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Monday, September 07, 2009

Comparing BLS Job Losses and DOL Unemployment Claims

by Calculated Risk on 9/07/2009 01:05:00 PM

A frequent question is how do the 570,000 initial weekly unemployment claims, as reported by the Dept of Labor (DOL), correspond to the 216,000 in monthly job losses as reported by the Bureau of Labor Statistics (BLS).

If about 2.4 million people filed initial weekly claims in a month (570,000 X 4 weeks), how come the economy only lost 216 thousand net jobs in August?

First, I think it is helpful to look at total hires and separations each month. The BLS has a survey called "Job Openings and Labor Turnover Survey" (JOLTS) that provides this information. The difference between JOLTS hires and separations is similar to the CES (payroll survey) net jobs headline numbers.

Note: Remember the CES (Current Employment Statistics, payroll survey) is for positions, the CPS (Current Population Survey, commonly called the household survey) is for people. See Jobs and the Unemployment Rate for a comparison of the two surveys.

The following graph shows hires (Green Line), Quits (blue bars) and Layoff, Discharges and other (red bars) from the JOLTS. Red and blue added together equals total separations.

Unfortunately this is a new series and only started in December 2000.

Job Openings and Labor Turnover Survey Click on graph for larger image in new window.

Notice that hires (green line) and separations (red and blue together) are pretty close each month. When the green line is above total separations, the economy is adding net jobs, when the green line is below total separations, the economy is losing net jobs.

Although initial claims are for people and JOLTS is for positions, this does show why initial claims are so high. In the first six months of 2009, an average of about 2.8 million jobs were lost involuntarily each month. If all of these people applied for unemployment claims, the average initial weekly unemployment claims would have been about 650,000 per week (2.8 million divided by 4.3 weeks per month). In fact weekly claims averaged just over 600,000 per week for the first six months of 2009. Note: "quits" don't receive unemployment insurance.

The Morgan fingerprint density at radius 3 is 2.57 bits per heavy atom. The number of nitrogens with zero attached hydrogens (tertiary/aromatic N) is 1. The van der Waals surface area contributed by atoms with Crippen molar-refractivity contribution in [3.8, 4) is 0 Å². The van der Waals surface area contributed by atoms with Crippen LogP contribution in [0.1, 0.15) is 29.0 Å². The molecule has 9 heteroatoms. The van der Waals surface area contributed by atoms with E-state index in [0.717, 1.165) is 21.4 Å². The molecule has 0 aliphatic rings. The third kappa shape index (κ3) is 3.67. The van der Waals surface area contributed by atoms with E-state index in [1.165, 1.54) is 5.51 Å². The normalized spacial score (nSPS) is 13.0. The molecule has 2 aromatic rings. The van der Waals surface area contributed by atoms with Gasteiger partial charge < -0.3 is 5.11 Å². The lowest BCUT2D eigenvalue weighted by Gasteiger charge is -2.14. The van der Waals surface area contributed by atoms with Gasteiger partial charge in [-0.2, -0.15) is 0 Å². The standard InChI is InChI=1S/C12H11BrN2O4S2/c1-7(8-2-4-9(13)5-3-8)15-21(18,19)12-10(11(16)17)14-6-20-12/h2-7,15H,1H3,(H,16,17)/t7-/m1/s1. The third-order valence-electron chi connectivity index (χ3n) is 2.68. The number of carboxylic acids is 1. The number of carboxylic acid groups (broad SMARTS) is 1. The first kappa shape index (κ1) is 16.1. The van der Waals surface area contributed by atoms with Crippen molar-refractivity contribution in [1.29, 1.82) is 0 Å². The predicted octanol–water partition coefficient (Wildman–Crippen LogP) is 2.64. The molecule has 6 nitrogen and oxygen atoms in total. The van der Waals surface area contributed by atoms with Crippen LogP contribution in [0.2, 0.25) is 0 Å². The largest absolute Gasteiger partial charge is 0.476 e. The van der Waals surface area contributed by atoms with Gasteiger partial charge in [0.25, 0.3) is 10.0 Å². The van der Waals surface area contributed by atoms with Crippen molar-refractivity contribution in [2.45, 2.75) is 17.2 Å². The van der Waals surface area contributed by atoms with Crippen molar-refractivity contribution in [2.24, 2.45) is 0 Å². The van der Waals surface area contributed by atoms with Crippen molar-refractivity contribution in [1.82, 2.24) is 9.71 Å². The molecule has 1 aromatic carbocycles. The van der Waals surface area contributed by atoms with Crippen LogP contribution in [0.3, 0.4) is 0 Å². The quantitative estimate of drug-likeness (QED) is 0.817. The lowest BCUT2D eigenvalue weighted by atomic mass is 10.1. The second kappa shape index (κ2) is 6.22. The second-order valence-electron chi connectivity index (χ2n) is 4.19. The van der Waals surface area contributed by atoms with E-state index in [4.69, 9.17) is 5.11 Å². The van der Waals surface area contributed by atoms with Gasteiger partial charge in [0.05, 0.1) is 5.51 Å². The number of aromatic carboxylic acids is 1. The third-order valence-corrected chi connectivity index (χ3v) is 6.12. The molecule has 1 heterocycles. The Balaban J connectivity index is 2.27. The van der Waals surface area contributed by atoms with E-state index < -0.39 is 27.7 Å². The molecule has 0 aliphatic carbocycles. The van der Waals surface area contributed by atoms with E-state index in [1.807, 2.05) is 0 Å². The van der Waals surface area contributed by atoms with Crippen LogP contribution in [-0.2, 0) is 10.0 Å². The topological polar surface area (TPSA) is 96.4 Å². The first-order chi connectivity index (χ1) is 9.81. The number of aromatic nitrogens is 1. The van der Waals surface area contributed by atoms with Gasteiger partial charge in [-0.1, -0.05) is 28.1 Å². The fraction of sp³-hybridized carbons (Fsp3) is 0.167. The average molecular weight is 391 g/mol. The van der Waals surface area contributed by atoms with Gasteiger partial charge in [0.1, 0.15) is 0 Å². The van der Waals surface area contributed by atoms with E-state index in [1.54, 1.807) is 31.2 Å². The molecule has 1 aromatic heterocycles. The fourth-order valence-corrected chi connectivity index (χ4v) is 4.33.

So even though there were about 4.2 million new hires each month during the first six months of 2009, people who lose their jobs involuntarily during a recession have a difficult time finding a new job right away, and most apply for unemployment benefits.

In better times, like 2005, about 2.26 million jobs were lost involuntarily each month, but weekly claims only averaged 330,000 per week (2.26 million divided by 4.3 week is 525,000). This shows when the economy is adding net jobs, a larger percentage of people can find new jobs right away and don't apply for unemployment insurance. But many people still do file for benefits.

Although we don't have JOLTS data for the '90s, even in the best of times for employment (like 1997), the U.S. averaged about 230 thousand initial unemployment claims per week - even though the economy added almost 3.4 million net jobs for the year. This just points out there is significant employment turnover in the U.S. economy, and many people lose their jobs involuntarily even in good times.

Final Note: Since weekly initial unemployment claims are related to involuntary separations - and the overall strength of the job market (Can people find a job right away?), there is no magic formula between initial claims and net jobs. It does appear that initial weekly claims will have to fall to about 400,000 per week before the economy starts adding jobs, see from Brad DeLong: Payroll Employment Starts Growing When Seasonally-Adjusted Unemployment Claims Fall Below 400K per Week or so...

Brad DeLong This is the graph from DeLong's post (click on graph for larger image.)